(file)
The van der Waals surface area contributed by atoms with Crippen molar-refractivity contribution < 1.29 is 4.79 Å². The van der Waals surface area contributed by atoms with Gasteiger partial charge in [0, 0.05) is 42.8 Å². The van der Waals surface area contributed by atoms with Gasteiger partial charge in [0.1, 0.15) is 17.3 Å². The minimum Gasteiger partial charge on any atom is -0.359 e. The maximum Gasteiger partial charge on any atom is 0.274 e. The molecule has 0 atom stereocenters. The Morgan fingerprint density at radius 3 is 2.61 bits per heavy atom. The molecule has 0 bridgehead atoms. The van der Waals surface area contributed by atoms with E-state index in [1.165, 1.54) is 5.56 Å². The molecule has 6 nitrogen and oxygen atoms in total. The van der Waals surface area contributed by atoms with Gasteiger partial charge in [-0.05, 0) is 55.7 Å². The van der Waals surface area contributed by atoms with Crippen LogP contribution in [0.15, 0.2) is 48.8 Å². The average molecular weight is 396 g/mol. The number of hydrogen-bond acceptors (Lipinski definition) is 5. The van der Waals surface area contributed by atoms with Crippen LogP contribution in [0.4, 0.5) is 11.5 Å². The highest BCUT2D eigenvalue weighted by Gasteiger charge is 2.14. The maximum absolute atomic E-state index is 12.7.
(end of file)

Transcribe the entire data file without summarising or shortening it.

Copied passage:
The van der Waals surface area contributed by atoms with Crippen molar-refractivity contribution < 1.29 is 4.79 Å². The van der Waals surface area contributed by atoms with Gasteiger partial charge in [0, 0.05) is 42.8 Å². The van der Waals surface area contributed by atoms with Gasteiger partial charge in [0.1, 0.15) is 17.3 Å². The minimum Gasteiger partial charge on any atom is -0.359 e. The maximum Gasteiger partial charge on any atom is 0.274 e. The molecule has 0 atom stereocenters. The Morgan fingerprint density at radius 3 is 2.61 bits per heavy atom. The molecule has 0 bridgehead atoms. The van der Waals surface area contributed by atoms with E-state index in [1.165, 1.54) is 5.56 Å². The molecule has 6 nitrogen and oxygen atoms in total. The van der Waals surface area contributed by atoms with Gasteiger partial charge in [-0.05, 0) is 55.7 Å². The van der Waals surface area contributed by atoms with Crippen LogP contribution in [0.15, 0.2) is 48.8 Å². The average molecular weight is 396 g/mol. The number of hydrogen-bond acceptors (Lipinski definition) is 5. The van der Waals surface area contributed by atoms with Crippen LogP contribution in [0.4, 0.5) is 11.5 Å². The highest BCUT2D eigenvalue weighted by Gasteiger charge is 2.14. The maximum absolute atomic E-state index is 12.7.